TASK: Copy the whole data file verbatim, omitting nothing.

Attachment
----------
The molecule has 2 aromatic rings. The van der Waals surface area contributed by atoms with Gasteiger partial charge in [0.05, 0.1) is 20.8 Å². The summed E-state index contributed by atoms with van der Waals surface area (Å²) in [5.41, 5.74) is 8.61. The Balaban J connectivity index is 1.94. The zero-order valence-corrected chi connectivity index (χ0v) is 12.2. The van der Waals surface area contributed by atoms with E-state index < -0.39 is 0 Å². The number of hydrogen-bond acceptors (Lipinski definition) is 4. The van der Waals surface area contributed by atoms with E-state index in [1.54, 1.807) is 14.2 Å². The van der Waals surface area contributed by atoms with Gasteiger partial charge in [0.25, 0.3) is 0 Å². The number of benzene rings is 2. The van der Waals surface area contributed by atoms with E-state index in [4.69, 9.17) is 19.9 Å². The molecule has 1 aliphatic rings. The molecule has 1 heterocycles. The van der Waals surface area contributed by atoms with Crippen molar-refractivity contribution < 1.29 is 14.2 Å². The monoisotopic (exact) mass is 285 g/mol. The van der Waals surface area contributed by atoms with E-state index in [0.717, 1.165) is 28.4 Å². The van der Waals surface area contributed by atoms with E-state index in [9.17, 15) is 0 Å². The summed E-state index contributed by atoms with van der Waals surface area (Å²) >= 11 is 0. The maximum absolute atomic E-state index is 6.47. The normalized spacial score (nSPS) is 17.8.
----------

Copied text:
The molecule has 2 aromatic rings. The van der Waals surface area contributed by atoms with Gasteiger partial charge in [0.05, 0.1) is 20.8 Å². The summed E-state index contributed by atoms with van der Waals surface area (Å²) in [5.41, 5.74) is 8.61. The Balaban J connectivity index is 1.94. The zero-order valence-corrected chi connectivity index (χ0v) is 12.2. The van der Waals surface area contributed by atoms with E-state index < -0.39 is 0 Å². The number of hydrogen-bond acceptors (Lipinski definition) is 4. The van der Waals surface area contributed by atoms with E-state index in [1.54, 1.807) is 14.2 Å². The van der Waals surface area contributed by atoms with Gasteiger partial charge in [0.25, 0.3) is 0 Å². The number of benzene rings is 2. The van der Waals surface area contributed by atoms with E-state index in [4.69, 9.17) is 19.9 Å². The molecule has 1 aliphatic rings. The molecule has 1 heterocycles. The van der Waals surface area contributed by atoms with Crippen molar-refractivity contribution < 1.29 is 14.2 Å². The monoisotopic (exact) mass is 285 g/mol. The van der Waals surface area contributed by atoms with E-state index in [0.717, 1.165) is 28.4 Å². The van der Waals surface area contributed by atoms with E-state index in [9.17, 15) is 0 Å². The summed E-state index contributed by atoms with van der Waals surface area (Å²) >= 11 is 0. The maximum absolute atomic E-state index is 6.47. The normalized spacial score (nSPS) is 17.8.